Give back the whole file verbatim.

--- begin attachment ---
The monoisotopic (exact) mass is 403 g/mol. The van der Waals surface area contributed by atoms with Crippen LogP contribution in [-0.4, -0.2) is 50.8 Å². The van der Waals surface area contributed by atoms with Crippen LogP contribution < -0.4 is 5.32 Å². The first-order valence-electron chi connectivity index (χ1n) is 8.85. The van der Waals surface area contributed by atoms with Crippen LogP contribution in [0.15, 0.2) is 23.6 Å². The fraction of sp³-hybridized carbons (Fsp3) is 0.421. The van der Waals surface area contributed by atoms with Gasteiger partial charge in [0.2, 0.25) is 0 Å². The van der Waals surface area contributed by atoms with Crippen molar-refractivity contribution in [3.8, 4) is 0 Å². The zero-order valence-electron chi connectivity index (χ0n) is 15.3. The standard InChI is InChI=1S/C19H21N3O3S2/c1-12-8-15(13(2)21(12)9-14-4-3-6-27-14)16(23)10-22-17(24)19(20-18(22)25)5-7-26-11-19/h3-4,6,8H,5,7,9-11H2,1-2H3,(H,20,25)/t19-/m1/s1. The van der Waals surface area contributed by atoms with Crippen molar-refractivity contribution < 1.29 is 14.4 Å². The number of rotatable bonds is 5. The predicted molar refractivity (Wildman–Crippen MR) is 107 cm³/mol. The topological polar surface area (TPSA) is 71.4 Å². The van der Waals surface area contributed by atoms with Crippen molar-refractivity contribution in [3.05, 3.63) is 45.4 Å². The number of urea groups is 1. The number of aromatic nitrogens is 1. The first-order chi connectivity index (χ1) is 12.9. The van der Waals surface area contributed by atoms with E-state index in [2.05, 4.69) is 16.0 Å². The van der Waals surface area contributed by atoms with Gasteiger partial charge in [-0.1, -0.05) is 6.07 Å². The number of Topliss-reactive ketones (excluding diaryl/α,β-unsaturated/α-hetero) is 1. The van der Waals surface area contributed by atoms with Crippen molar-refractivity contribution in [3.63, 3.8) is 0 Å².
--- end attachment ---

The monoisotopic (exact) mass is 403 g/mol. The van der Waals surface area contributed by atoms with Crippen LogP contribution in [-0.4, -0.2) is 50.8 Å². The van der Waals surface area contributed by atoms with Crippen LogP contribution < -0.4 is 5.32 Å². The first-order valence-electron chi connectivity index (χ1n) is 8.85. The van der Waals surface area contributed by atoms with Crippen LogP contribution in [0.15, 0.2) is 23.6 Å². The fraction of sp³-hybridized carbons (Fsp3) is 0.421. The van der Waals surface area contributed by atoms with Gasteiger partial charge in [0.2, 0.25) is 0 Å². The van der Waals surface area contributed by atoms with Crippen molar-refractivity contribution in [3.8, 4) is 0 Å². The zero-order valence-electron chi connectivity index (χ0n) is 15.3. The standard InChI is InChI=1S/C19H21N3O3S2/c1-12-8-15(13(2)21(12)9-14-4-3-6-27-14)16(23)10-22-17(24)19(20-18(22)25)5-7-26-11-19/h3-4,6,8H,5,7,9-11H2,1-2H3,(H,20,25)/t19-/m1/s1. The van der Waals surface area contributed by atoms with Crippen molar-refractivity contribution < 1.29 is 14.4 Å². The number of rotatable bonds is 5. The predicted molar refractivity (Wildman–Crippen MR) is 107 cm³/mol. The topological polar surface area (TPSA) is 71.4 Å². The van der Waals surface area contributed by atoms with Crippen molar-refractivity contribution in [3.05, 3.63) is 45.4 Å². The number of urea groups is 1. The number of aromatic nitrogens is 1. The first-order chi connectivity index (χ1) is 12.9. The van der Waals surface area contributed by atoms with E-state index in [2.05, 4.69) is 16.0 Å². The van der Waals surface area contributed by atoms with Gasteiger partial charge in [-0.1, -0.05) is 6.07 Å². The number of Topliss-reactive ketones (excluding diaryl/α,β-unsaturated/α-hetero) is 1. The van der Waals surface area contributed by atoms with Crippen molar-refractivity contribution in [3.63, 3.8) is 0 Å².